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Haida Gwaii reports first COVID-19 case

Last Updated Jul 30, 2020 at 8:52 pm PDT

This undated electron microscope image made available by the U.S. National Institutes of Health in February 2020 shows the Novel Coronavirus SARS-CoV-2, yellow, emerging from the surface of cells, blue/pink, cultured in the lab. Also known as 2019-nCoV, the virus causes COVID-19. Experts say necessary measures to fight the COVID-19 pandemic could be setting Canada back in the battle against superbugs.THE CANADIAN PRESS/AP, NIAID-RML

A bulletin released Friday by the Council of the Haida Nation says the case was self-reported

Haida Gwaii declared a State of Emergency March 23, and the Nation says it remains in effect along with a ban on travel

HAIDA GWAII (NEWS 1130) — The first case of COVID-19 has been recorded on Haida Gwaii, according to the Council of the Haida Nation.

A bulletin released Friday says the case was self-reported.

“‘Self-reported’ means that one of our good people have notified our officials that they have tested positive for COVID-19,” reads a statement from the Council of the Haida Nation. 

“We have also received reports from community members who have been notified of possible exposure and are self-isolating. At this time, everyone must use extreme care, kindness and caution”

Haida Gwaii declared a State of Emergency on March 23, and the Council of the Haida Nation says it remains in effect along with a ban on recreational travel. However, two fishing lodges recently reopened to visitors amid objection from the Nation.


Adeana Young with Gaandlee Guu Jaalang, or “Daughters of the Rivers,” says preventing an outbreak remains an urgent priority.

“My mind goes immediately to: What have we done to keep us safe thus far and how can we keep us safe moving forward, preventing an outbreak, protecting our vulnerable with compromised immune systems?” she says.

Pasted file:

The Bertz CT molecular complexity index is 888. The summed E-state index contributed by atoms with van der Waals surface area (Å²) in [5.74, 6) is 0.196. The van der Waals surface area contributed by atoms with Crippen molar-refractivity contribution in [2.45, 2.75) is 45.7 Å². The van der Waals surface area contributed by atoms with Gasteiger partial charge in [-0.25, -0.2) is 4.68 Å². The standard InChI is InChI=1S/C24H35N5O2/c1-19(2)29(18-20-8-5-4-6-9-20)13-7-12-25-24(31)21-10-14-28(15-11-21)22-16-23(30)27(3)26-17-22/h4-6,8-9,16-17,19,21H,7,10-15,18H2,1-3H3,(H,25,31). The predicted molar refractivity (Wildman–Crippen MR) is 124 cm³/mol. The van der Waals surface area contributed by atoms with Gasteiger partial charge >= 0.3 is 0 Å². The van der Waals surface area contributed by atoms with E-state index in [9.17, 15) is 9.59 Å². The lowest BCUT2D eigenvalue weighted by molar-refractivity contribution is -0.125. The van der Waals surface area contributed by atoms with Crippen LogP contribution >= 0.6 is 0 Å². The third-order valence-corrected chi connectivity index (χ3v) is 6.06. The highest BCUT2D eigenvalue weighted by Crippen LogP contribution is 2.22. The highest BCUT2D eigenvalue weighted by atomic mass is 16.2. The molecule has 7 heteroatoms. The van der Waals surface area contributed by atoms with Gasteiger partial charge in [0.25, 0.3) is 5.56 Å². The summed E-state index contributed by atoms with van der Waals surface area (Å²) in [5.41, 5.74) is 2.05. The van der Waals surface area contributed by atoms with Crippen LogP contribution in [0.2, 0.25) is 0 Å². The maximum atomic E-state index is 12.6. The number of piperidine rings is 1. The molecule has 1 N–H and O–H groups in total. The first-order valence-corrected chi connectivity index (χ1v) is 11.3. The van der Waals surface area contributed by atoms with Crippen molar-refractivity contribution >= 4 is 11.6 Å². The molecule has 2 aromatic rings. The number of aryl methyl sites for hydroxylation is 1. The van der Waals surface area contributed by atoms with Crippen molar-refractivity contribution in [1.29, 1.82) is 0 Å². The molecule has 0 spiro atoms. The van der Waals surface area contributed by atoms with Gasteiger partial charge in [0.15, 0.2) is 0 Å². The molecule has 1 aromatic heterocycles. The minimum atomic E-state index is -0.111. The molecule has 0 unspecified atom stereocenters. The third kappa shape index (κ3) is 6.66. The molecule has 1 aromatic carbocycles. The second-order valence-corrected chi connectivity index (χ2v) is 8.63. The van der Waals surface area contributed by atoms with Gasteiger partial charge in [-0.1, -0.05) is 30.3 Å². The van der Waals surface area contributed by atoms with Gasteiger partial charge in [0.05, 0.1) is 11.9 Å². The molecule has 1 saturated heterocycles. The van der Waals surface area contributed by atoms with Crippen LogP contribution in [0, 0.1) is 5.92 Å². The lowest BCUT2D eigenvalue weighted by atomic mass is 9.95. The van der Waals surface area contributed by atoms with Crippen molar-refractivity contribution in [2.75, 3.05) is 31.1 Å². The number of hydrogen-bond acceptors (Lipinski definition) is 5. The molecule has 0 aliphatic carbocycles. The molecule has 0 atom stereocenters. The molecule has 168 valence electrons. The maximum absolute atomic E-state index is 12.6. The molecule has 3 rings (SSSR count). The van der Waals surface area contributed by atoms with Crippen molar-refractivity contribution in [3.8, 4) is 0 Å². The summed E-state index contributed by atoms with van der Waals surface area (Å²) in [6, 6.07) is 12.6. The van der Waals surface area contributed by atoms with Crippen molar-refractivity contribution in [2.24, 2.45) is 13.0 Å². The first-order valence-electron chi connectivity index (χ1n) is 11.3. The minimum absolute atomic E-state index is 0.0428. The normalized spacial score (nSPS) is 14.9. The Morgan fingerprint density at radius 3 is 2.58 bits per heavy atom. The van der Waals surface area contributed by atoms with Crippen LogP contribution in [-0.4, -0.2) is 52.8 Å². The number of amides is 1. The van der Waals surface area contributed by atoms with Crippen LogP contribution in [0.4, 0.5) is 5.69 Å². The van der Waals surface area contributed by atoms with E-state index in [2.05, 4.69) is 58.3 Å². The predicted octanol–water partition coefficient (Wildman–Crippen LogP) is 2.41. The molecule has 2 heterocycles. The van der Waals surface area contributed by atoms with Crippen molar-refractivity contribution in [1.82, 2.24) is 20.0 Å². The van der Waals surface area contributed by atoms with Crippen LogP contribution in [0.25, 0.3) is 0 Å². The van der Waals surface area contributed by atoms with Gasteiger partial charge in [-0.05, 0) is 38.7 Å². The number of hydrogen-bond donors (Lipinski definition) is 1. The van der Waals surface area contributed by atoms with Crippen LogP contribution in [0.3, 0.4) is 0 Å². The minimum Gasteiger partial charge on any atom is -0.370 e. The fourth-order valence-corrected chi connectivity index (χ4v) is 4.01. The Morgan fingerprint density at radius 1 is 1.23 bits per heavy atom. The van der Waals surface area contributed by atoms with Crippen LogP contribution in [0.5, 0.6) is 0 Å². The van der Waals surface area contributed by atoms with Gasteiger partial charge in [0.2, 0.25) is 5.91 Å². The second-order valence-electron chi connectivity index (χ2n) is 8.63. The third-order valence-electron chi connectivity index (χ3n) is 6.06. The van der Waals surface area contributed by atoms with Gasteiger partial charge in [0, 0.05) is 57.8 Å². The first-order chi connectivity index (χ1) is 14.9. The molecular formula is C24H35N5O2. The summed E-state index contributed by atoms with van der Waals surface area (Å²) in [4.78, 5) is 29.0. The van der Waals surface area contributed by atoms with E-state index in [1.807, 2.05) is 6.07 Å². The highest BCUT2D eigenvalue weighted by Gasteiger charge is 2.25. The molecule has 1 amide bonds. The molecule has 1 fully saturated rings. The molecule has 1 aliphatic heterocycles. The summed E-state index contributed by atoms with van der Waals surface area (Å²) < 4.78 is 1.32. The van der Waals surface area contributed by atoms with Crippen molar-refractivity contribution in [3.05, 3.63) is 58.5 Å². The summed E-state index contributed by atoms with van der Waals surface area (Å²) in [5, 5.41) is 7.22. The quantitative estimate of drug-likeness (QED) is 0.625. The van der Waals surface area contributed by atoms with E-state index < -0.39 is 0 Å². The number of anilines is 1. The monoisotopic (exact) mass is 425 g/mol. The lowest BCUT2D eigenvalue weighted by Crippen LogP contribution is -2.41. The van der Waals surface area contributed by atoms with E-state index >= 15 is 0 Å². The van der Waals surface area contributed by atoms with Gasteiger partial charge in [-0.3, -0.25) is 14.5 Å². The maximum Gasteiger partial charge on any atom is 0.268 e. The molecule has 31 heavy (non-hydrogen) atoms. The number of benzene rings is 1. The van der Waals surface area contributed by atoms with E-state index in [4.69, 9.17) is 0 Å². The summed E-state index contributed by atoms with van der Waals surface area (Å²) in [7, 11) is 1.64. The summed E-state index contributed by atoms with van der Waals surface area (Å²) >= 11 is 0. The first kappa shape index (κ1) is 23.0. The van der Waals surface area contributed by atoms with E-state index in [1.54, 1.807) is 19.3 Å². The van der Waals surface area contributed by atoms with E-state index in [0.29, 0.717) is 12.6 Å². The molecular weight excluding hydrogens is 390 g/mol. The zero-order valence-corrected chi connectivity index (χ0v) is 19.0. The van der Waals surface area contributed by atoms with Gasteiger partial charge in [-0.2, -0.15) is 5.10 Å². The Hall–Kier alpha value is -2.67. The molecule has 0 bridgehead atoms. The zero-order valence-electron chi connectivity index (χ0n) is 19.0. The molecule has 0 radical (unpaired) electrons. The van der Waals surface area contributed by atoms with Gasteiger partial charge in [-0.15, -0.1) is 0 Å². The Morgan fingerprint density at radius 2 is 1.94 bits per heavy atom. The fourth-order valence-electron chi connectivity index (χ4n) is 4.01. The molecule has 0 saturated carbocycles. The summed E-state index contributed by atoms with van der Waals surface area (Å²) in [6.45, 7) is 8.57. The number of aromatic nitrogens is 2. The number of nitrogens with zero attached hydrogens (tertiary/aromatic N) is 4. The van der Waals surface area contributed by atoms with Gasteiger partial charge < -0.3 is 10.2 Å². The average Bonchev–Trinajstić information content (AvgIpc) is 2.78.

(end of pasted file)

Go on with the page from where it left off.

“It’s going back to the safety measures that our island leadership and [emergency operations centre] have put in place. Maintaining social distancing, all the advice that Dr. Bonne Henry put out. I feel like now is the time for myself to remain calm and not get into a panic state or a state of fear, and to really pull together all the things that we’ve been learning right from the beginning of the pandemic.”

Young says programs have been put in place so Elders and other vulnerable people can isolate at home without going hungry. Garden boxes to facilitate planting easy to grow vegetables have been delivered, and volunteers are doing grocery shopping. A safety check has also been set up to screen everyone going into Old Massett.

Since the case was announced Friday, she says the community has become quiet.

“Since yesterday, with the awareness of a possible case of COVID in Massett everything went right back to how it was at the very beginning. We’ve seen less traffic, there’s not a lot of vehicles parked in store parking lots, there’s not a lot of movement,” she says.

“It’s heightened that awareness that it’s not time to relax on any of the rules and recommendations that have been put forward.”

Details about the person who tested positive aren’t known, and Young says she can’t help but worry about potential exposure.

“The unknown of who the person is that was in contact with COVID-19 raises my concern. Have I crossed paths with this person? Have I potentially been exposed to it?”

Northern Health reported three positive COVID-19 cases Friday, but public health officials do not report on exact locations.

With files from Kareem Gouda